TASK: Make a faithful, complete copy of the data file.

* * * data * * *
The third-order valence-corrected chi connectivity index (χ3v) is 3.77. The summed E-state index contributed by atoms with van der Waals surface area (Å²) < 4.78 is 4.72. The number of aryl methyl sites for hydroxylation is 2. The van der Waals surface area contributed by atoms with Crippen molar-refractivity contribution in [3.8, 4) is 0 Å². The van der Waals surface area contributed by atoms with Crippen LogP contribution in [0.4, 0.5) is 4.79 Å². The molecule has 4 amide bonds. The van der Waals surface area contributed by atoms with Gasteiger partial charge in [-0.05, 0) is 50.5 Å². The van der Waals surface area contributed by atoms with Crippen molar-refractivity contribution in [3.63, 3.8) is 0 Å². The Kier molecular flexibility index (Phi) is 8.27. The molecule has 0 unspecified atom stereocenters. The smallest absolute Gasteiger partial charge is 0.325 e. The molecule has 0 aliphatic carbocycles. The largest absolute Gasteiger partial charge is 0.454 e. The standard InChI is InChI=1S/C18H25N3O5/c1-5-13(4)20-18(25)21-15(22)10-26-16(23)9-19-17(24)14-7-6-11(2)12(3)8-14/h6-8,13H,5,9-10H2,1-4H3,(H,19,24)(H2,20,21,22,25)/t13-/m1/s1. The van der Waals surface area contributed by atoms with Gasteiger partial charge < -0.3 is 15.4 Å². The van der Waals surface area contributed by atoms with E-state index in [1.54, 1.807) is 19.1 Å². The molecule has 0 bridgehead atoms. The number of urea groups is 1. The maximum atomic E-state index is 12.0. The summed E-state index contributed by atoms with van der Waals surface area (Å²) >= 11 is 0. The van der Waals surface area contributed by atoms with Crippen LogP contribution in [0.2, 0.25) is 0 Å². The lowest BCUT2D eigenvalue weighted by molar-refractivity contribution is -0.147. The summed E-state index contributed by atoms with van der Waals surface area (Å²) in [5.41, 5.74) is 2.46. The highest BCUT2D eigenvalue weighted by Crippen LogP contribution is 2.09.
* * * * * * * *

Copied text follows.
The third-order valence-corrected chi connectivity index (χ3v) is 3.77. The summed E-state index contributed by atoms with van der Waals surface area (Å²) < 4.78 is 4.72. The number of aryl methyl sites for hydroxylation is 2. The van der Waals surface area contributed by atoms with Crippen molar-refractivity contribution in [3.8, 4) is 0 Å². The van der Waals surface area contributed by atoms with Crippen LogP contribution in [0.4, 0.5) is 4.79 Å². The molecule has 4 amide bonds. The van der Waals surface area contributed by atoms with Gasteiger partial charge in [-0.05, 0) is 50.5 Å². The van der Waals surface area contributed by atoms with Crippen molar-refractivity contribution in [3.63, 3.8) is 0 Å². The Kier molecular flexibility index (Phi) is 8.27. The molecule has 0 unspecified atom stereocenters. The smallest absolute Gasteiger partial charge is 0.325 e. The molecule has 0 aliphatic carbocycles. The largest absolute Gasteiger partial charge is 0.454 e. The standard InChI is InChI=1S/C18H25N3O5/c1-5-13(4)20-18(25)21-15(22)10-26-16(23)9-19-17(24)14-7-6-11(2)12(3)8-14/h6-8,13H,5,9-10H2,1-4H3,(H,19,24)(H2,20,21,22,25)/t13-/m1/s1. The van der Waals surface area contributed by atoms with Gasteiger partial charge < -0.3 is 15.4 Å². The van der Waals surface area contributed by atoms with E-state index in [1.54, 1.807) is 19.1 Å². The molecule has 0 bridgehead atoms. The number of urea groups is 1. The maximum atomic E-state index is 12.0. The summed E-state index contributed by atoms with van der Waals surface area (Å²) >= 11 is 0. The van der Waals surface area contributed by atoms with Crippen LogP contribution in [0.2, 0.25) is 0 Å². The lowest BCUT2D eigenvalue weighted by molar-refractivity contribution is -0.147. The summed E-state index contributed by atoms with van der Waals surface area (Å²) in [5.41, 5.74) is 2.46. The highest BCUT2D eigenvalue weighted by Crippen LogP contribution is 2.09.